In the first round of voting, the outcome is as follows:
Labour: 40 votes – second-choice votes to LibDems
Tory: 29 votes – second-choice votes to LibDems
LibDem: 16 votes – second-choice votes to Tories
BNP: 15 votes – second-choice votes to Tories
The BNP candidate, as the lowest-ranking, is therefore eliminated and their votes transferred to their voters’ second choice – in this case, the Tory candidate, whose votes would therefore increase to 29 + 15 = 44 votes. Since still no candidate has a majority, the next lowest candidate – the LibDem – is eliminated and their votes transferred to their voters’ second choice – again the Tory. The Tory candidate thus has 44 + 16 = 60 votes, therefore an absolute majority, and wins the election.
The system is grossly unfair at every level:
1) It is the lowest-ranking candidate alone whose votes are redistributed. It privileges those voting for the lowest-ranking candidates, and penalises those voting for the more popular candidates.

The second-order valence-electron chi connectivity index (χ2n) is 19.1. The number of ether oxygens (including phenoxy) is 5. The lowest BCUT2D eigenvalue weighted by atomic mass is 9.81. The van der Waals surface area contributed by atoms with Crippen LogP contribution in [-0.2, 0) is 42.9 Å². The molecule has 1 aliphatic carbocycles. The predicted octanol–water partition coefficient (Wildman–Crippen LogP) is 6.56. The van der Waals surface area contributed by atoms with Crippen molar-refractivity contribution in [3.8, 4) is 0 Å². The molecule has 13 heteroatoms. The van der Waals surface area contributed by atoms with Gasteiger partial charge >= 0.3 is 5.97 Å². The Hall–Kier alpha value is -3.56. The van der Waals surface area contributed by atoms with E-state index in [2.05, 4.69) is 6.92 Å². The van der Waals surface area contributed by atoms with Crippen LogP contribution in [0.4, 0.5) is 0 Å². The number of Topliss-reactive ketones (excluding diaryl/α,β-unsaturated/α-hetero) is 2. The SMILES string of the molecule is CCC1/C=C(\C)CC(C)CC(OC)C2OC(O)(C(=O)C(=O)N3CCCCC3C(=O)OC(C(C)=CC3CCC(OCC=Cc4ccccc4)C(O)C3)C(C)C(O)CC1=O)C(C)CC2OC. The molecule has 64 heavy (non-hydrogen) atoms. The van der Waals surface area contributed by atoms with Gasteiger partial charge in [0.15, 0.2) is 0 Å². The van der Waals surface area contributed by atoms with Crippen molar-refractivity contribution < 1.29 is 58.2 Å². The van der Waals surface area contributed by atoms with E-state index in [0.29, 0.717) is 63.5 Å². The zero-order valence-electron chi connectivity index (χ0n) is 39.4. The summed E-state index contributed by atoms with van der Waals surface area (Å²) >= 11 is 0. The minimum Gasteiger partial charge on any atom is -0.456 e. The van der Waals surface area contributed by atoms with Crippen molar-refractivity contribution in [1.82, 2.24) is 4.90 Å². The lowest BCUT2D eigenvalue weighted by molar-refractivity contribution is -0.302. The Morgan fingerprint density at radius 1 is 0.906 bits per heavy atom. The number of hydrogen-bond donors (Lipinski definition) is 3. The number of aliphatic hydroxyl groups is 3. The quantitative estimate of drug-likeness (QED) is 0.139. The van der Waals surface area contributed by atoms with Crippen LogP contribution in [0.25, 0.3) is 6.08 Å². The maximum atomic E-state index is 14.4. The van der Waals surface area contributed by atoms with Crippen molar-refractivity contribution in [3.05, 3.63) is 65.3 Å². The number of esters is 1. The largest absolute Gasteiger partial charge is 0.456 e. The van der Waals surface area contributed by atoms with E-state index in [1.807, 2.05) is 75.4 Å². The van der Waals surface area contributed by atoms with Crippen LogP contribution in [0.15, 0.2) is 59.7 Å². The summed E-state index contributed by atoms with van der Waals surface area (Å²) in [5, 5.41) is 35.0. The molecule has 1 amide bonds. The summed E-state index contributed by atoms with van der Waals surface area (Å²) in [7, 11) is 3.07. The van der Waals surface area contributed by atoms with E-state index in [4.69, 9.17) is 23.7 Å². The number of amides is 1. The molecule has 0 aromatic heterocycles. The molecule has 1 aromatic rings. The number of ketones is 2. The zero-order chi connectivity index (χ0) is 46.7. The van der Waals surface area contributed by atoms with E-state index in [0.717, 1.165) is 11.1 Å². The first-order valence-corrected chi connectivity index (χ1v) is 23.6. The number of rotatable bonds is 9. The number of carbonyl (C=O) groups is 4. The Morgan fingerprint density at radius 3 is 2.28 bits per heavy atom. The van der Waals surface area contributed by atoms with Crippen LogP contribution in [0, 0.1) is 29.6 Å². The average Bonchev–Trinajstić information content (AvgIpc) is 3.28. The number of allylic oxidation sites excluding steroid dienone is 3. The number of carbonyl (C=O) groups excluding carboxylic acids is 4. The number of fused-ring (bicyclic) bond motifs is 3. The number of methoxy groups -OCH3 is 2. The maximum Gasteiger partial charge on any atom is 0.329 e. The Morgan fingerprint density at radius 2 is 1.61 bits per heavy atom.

Why shouldn’t it be the highest-ranking candidate whose votes are redistributed ? In the example above, this would mean the Labour candidate is eliminated, and their 40 votes transferred to the LibDem, who would then have 16 + 40 = 56 and would win the election. The Labour voters, who actually voted for the candidate with the most first-preference votes, would therefore at least have their second-choice candidate win. Yet under AV, the BNP voters – not the Labour voters – would have their second choice win.
Why should this be so ? I have not yet heard any attempt at justification from the pro-AV camp.
2) AV pretends that a candidate who might not even have a plurality under the First-Past-The-Post system, actually has an absolute majority. It’s a con-trick.
In the example above, the Tory candidate who won only 29 out of 100 votes, therefore 11 fewer than the Labour candidate and 22 short of an absolute majority, is given a ‘majority’ through the second-preference votes of the BNP and LibDem voters. This ‘majority’ is gained because only the second-choice votes of the BNP and LibDem voters count. If everyone’s second-choice votes counted, the result would be as follows:
Labour: 40 first-preference votes and 0 second-preference votes = 40